Bihar, Uttar Pradesh, Madhya Pradesh, Jharkhand, Chhattisgarh and Andhra Pradesh have highest average blood lead levels, a CSIR and Niti Aayog report has shown
A 2020 report by the United Nations Children’s Fund (Unicef) and non-profit Pure Earth had found India to be home to a major chunk of the 800 million children poisoned by lead globally. Now, a central report has found that India bears the world’s highest health and economic burden due to lead poisoning.
The report, prepared jointly by government think tank Niti Aayog and the Council of Scientific & Industrial Research (CSIR), was published in July this year. A meeting was organised by Pure Earth and The Energy and Resource Institute in the national capital October 11, 2022 to discuss the findings of the report.
Bihar, Uttar Pradesh, Madhya Pradesh, Jharkhand, Chhattisgarh and Andhra Pradesh had the highest average blood lead levels (BLL) among Indian states, according to the report. These states account for 40 per cent of India’s population that is plagued with this poor health indicator.
Some 23 states have an average BLL that goes beyond five microgram per decilitre (μg / dl) — the standard used to gauge poisoning. The statistics are worrying on a national level with the average for the country being 4.9 μg / dl for children less than two years old.
India accounted for 275,561,163 of the 800 million children suffering from lead poisoning globally according to the 2020 Unicef report. This number meant that half of India’s children were poisoned by lead.
The Unicef report also noted that lead poisoning shaved off an estimated five per cent of Indian Gross Domestic Product (GDP) due to lower economic productivity and reduced lifetime earnings. It also caused 230,000 premature deaths in India.
CSIR and Niti Ayog assessed 89 data sets from 36 studies carried out between 1970 and 2014 to corroborate the findings of the Unicef report.
Deaths due to lead poisoning have continued to rise in India even though lead use in petrol — a key source — was phased out by 2000 in the country. This indicates other sources.
The government report includes battery recycling, occupational sources such as lead mining, smelting, welding, soldering and automobile repatriating. Other inconspicuous sources include adulterated spices, cosmetics and traditional medicines.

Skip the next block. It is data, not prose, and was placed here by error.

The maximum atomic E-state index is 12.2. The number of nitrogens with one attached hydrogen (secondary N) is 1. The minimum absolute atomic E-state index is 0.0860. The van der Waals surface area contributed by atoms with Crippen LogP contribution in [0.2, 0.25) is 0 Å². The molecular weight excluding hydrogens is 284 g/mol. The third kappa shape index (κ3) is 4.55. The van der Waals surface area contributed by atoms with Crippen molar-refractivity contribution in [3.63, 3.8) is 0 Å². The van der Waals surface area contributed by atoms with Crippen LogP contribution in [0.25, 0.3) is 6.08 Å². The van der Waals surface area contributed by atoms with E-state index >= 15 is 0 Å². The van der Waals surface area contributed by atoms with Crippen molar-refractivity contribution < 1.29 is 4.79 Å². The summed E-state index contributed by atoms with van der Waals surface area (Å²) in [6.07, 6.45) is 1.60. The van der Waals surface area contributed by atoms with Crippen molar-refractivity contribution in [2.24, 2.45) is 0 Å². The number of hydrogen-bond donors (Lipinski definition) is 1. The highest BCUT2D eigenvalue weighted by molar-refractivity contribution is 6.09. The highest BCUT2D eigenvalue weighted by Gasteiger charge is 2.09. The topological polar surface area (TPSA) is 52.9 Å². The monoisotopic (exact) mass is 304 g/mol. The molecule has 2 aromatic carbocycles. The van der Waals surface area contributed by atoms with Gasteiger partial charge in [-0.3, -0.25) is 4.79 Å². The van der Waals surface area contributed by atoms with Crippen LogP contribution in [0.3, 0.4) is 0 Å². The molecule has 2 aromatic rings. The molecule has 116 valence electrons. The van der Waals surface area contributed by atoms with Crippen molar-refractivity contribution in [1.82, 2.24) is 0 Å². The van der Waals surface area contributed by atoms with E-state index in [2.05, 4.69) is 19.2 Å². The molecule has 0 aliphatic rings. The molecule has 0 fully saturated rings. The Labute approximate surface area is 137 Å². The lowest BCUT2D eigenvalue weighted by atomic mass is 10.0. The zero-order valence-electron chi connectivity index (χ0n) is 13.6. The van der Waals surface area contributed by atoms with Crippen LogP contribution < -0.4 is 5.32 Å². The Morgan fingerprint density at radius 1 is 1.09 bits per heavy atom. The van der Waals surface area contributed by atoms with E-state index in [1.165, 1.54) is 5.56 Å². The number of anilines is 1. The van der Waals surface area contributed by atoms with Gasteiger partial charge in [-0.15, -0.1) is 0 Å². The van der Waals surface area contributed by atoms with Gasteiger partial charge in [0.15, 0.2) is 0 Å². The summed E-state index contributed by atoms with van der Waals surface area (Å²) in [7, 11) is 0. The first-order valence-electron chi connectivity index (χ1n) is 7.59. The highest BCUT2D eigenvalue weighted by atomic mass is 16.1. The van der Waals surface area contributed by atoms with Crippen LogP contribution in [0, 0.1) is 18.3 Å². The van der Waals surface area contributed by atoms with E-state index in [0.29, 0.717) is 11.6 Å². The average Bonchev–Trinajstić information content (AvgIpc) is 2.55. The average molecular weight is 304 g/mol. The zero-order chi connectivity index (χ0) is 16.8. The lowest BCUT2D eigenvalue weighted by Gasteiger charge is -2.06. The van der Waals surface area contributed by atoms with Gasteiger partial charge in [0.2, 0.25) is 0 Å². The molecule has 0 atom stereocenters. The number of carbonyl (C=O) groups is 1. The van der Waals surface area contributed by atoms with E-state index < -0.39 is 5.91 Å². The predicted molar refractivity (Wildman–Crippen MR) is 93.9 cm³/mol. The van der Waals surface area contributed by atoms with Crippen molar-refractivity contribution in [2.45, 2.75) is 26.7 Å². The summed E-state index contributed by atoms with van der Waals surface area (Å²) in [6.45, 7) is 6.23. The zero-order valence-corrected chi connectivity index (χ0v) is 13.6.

“There is a desperate need for policy changes at the national and state levels given the severe health implications including, but not limited to, the central nervous, hematopoietic, hepatic and renal systems. But there seems to be little interest here,” Rajiv Kumar, former vice chairperson of the Niti Aayog, said.
“While the statistics clearly show we’re in trouble, not much has moved in terms of policy making,” he said of his time at the Niti Aayog till April this year.
“What’s certain is the need for a state-level approach to this problem. We need to devise implementable strategies on a state level, through regional bureaucracy, local press and vernacular language to have a tangible impact,” he added.
The CSIR and Niti Aayog report details the way forward to reduce negative impacts of lead poisoning. It lists national and state-level steps.
These include identifying at-risk populations through BLL monitoring, investigating sources of elevated BLLs and healthcare workforce training to sensitise them to monitor, detect and treat lead poisoning.
A fourth step is to undertake targeted research and intervention studies to identify potential newer sources which policy makers and the scientific community can address head on.
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